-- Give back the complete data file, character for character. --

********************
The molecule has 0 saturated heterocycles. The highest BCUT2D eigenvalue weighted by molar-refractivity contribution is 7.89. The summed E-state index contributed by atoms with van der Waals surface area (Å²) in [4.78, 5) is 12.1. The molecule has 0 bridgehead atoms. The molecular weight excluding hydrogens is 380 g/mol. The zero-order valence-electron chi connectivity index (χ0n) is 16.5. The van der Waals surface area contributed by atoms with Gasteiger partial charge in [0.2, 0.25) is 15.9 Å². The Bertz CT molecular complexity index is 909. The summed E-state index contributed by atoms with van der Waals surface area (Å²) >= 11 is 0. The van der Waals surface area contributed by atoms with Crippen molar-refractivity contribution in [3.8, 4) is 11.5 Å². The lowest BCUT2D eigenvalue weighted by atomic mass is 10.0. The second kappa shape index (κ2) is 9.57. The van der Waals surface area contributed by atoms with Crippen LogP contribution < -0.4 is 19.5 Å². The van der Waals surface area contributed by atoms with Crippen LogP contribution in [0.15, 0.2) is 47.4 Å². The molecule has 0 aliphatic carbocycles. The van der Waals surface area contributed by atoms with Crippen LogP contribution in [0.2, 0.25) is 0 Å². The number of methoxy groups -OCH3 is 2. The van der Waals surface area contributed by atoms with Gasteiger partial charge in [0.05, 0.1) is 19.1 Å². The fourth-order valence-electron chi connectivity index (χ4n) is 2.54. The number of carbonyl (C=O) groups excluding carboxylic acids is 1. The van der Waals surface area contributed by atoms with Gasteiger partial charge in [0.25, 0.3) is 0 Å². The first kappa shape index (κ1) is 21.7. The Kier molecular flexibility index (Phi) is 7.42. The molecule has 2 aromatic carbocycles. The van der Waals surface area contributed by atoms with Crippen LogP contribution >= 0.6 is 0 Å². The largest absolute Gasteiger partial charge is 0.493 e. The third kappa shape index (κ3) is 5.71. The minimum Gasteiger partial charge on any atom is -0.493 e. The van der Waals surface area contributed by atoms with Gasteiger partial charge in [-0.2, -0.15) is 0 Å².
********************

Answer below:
The molecule has 0 saturated heterocycles. The highest BCUT2D eigenvalue weighted by molar-refractivity contribution is 7.89. The summed E-state index contributed by atoms with van der Waals surface area (Å²) in [4.78, 5) is 12.1. The molecule has 0 bridgehead atoms. The molecular weight excluding hydrogens is 380 g/mol. The zero-order valence-electron chi connectivity index (χ0n) is 16.5. The van der Waals surface area contributed by atoms with Gasteiger partial charge in [0.2, 0.25) is 15.9 Å². The Bertz CT molecular complexity index is 909. The summed E-state index contributed by atoms with van der Waals surface area (Å²) >= 11 is 0. The van der Waals surface area contributed by atoms with Crippen molar-refractivity contribution in [3.8, 4) is 11.5 Å². The lowest BCUT2D eigenvalue weighted by atomic mass is 10.0. The second kappa shape index (κ2) is 9.57. The van der Waals surface area contributed by atoms with Crippen LogP contribution < -0.4 is 19.5 Å². The van der Waals surface area contributed by atoms with Crippen LogP contribution in [0.15, 0.2) is 47.4 Å². The molecule has 0 aliphatic carbocycles. The van der Waals surface area contributed by atoms with Crippen LogP contribution in [0.2, 0.25) is 0 Å². The number of methoxy groups -OCH3 is 2. The van der Waals surface area contributed by atoms with Gasteiger partial charge in [0.05, 0.1) is 19.1 Å². The fourth-order valence-electron chi connectivity index (χ4n) is 2.54. The number of carbonyl (C=O) groups excluding carboxylic acids is 1. The van der Waals surface area contributed by atoms with Gasteiger partial charge in [0.25, 0.3) is 0 Å². The first kappa shape index (κ1) is 21.7. The Kier molecular flexibility index (Phi) is 7.42. The molecule has 2 aromatic carbocycles. The van der Waals surface area contributed by atoms with Crippen LogP contribution >= 0.6 is 0 Å². The largest absolute Gasteiger partial charge is 0.493 e. The third kappa shape index (κ3) is 5.71. The minimum Gasteiger partial charge on any atom is -0.493 e. The van der Waals surface area contributed by atoms with Gasteiger partial charge in [-0.2, -0.15) is 0 Å².